Movie Project #8: The Insider [1999]

50 Movies Project #4: Contemporary Edition

The 50 Movies Project is an annual tradition at The Warning Sign. Every year, I select 50 movies that I feel I must see in order to continue my progression as a film lover. This year I’m focusing on contemporary films (1980 to present day) that I somehow haven’t gotten around to seeing yet.

The Insider [1999]

The Insider [1999]
Director: Michael Mann
Writer: Michael Mann, Eric Roth
Country: USA
Genre: Biography/Drama/Thriller
Starring: Russell Crowe, Al Pacino, Christopher Plummer
Running Time: 157 minutes

Whistleblowing reports are ripe for film adaptations, and Michael Mann’s The Insider turns one such true story into a gripping thriller. No action scenes are necessary here; instead, the film builds tension through the tumultuous work that is investigative journalism, and the extreme lengths large corporations will go to cover their asses.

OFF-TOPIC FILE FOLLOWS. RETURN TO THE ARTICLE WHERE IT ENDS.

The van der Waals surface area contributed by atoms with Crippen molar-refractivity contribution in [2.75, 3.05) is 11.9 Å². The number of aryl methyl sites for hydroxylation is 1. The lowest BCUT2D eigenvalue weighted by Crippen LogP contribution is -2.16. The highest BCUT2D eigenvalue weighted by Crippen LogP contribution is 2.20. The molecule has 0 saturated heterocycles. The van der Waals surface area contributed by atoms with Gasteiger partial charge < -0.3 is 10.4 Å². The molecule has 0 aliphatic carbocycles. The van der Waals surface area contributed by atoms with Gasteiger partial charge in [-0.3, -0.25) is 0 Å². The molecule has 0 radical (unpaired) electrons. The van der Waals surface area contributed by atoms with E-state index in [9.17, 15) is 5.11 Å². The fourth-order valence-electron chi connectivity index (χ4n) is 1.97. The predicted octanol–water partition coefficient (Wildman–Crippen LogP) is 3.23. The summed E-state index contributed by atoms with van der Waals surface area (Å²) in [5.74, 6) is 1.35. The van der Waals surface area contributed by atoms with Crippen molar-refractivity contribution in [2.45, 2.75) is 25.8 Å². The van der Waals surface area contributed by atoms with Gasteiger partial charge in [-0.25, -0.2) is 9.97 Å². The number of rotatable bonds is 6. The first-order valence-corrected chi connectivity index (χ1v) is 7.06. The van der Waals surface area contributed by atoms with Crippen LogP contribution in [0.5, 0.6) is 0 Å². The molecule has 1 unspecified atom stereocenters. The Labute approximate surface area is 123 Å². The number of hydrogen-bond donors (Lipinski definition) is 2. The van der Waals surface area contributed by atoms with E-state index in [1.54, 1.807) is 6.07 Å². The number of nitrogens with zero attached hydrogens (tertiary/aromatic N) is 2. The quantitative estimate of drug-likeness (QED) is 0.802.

Russell Crowe plays Dr. Jeffrey Wigand, a research chemist who decides to blow the whistle on the illegal behavior of his former employer, Brown & Williamson. Part of the triumvirate that is Big Tobacco, B&W had blatantly lied to Congress about the addictive nature of their cigarettes. Wigand is persuaded to spill the beans about these blatant perjuries by 60 Minutes producer, Lowell Bergman (Al Pacino).

There’s a lot on the line here. Wigand is breaking his confidentiality agreement, thereby risking jail, and he is receiving all sorts of legal pressure from his former company. He becomes paranoid, believing there to be threats on his life, and it begins to unravel his once-stable family. Bergman, determined to get this story out there, is fighting profusely with his superiors at CBS. They are worried about the possible financial repurcussions that could happen if they were to air an interview with Wigand. There’s a lot of back-and-forth drama going on, and the pressure takes its toll on both men. By the end of the film, both Wigand and Bergman look like they have been to hell and back. It’s an increasingly desperate battle between the evil corporation and those seeking to tell the truth.

The Insider [1999]